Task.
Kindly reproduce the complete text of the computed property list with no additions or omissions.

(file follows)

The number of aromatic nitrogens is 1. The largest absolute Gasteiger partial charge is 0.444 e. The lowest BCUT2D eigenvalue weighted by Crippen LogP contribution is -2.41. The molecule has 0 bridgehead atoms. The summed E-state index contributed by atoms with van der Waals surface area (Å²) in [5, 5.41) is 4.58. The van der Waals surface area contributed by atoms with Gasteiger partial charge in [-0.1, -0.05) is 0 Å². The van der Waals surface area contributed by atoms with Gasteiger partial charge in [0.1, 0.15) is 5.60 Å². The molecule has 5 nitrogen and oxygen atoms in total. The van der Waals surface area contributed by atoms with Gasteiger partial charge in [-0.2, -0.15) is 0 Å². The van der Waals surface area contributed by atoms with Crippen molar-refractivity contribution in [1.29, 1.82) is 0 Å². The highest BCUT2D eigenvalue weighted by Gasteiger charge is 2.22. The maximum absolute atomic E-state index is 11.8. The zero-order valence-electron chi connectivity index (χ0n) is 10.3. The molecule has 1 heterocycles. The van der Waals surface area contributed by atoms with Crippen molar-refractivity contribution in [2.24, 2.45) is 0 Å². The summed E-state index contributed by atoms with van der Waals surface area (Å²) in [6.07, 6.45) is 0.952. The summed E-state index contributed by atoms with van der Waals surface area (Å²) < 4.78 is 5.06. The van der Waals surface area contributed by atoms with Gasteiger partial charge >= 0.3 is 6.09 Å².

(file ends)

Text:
The number of aromatic nitrogens is 1. The largest absolute Gasteiger partial charge is 0.444 e. The lowest BCUT2D eigenvalue weighted by Crippen LogP contribution is -2.41. The molecule has 0 bridgehead atoms. The summed E-state index contributed by atoms with van der Waals surface area (Å²) in [5, 5.41) is 4.58. The van der Waals surface area contributed by atoms with Gasteiger partial charge in [-0.1, -0.05) is 0 Å². The van der Waals surface area contributed by atoms with Gasteiger partial charge in [0.1, 0.15) is 5.60 Å². The molecule has 5 nitrogen and oxygen atoms in total. The van der Waals surface area contributed by atoms with Gasteiger partial charge in [-0.2, -0.15) is 0 Å². The van der Waals surface area contributed by atoms with Crippen molar-refractivity contribution in [1.29, 1.82) is 0 Å². The highest BCUT2D eigenvalue weighted by Gasteiger charge is 2.22. The maximum absolute atomic E-state index is 11.8. The zero-order valence-electron chi connectivity index (χ0n) is 10.3. The molecule has 1 heterocycles. The van der Waals surface area contributed by atoms with Crippen molar-refractivity contribution in [2.24, 2.45) is 0 Å². The summed E-state index contributed by atoms with van der Waals surface area (Å²) in [6.07, 6.45) is 0.952. The summed E-state index contributed by atoms with van der Waals surface area (Å²) < 4.78 is 5.06. The van der Waals surface area contributed by atoms with Gasteiger partial charge >= 0.3 is 6.09 Å².